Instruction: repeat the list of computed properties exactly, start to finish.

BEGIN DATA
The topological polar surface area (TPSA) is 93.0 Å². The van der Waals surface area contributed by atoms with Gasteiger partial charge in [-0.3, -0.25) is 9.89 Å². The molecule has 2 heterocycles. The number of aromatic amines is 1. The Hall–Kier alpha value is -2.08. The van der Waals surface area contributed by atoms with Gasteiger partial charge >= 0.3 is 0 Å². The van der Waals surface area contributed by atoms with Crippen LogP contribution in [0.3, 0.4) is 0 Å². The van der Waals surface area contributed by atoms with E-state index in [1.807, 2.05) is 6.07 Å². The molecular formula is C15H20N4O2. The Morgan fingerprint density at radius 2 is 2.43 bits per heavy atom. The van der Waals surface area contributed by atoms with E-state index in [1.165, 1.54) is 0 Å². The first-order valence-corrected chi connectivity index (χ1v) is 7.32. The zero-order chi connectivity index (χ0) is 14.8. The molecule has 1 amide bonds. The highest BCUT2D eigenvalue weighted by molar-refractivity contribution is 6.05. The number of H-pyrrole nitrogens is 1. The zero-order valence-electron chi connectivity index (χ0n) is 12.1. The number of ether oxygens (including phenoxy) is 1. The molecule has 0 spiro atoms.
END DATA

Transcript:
The topological polar surface area (TPSA) is 93.0 Å². The van der Waals surface area contributed by atoms with Gasteiger partial charge in [-0.3, -0.25) is 9.89 Å². The molecule has 2 heterocycles. The number of aromatic amines is 1. The Hall–Kier alpha value is -2.08. The van der Waals surface area contributed by atoms with Gasteiger partial charge >= 0.3 is 0 Å². The van der Waals surface area contributed by atoms with Crippen LogP contribution in [0.3, 0.4) is 0 Å². The van der Waals surface area contributed by atoms with E-state index in [1.807, 2.05) is 6.07 Å². The molecular formula is C15H20N4O2. The Morgan fingerprint density at radius 2 is 2.43 bits per heavy atom. The van der Waals surface area contributed by atoms with E-state index in [1.165, 1.54) is 0 Å². The first-order valence-corrected chi connectivity index (χ1v) is 7.32. The zero-order chi connectivity index (χ0) is 14.8. The molecule has 1 amide bonds. The highest BCUT2D eigenvalue weighted by molar-refractivity contribution is 6.05. The number of H-pyrrole nitrogens is 1. The zero-order valence-electron chi connectivity index (χ0n) is 12.1. The number of ether oxygens (including phenoxy) is 1. The molecule has 0 spiro atoms.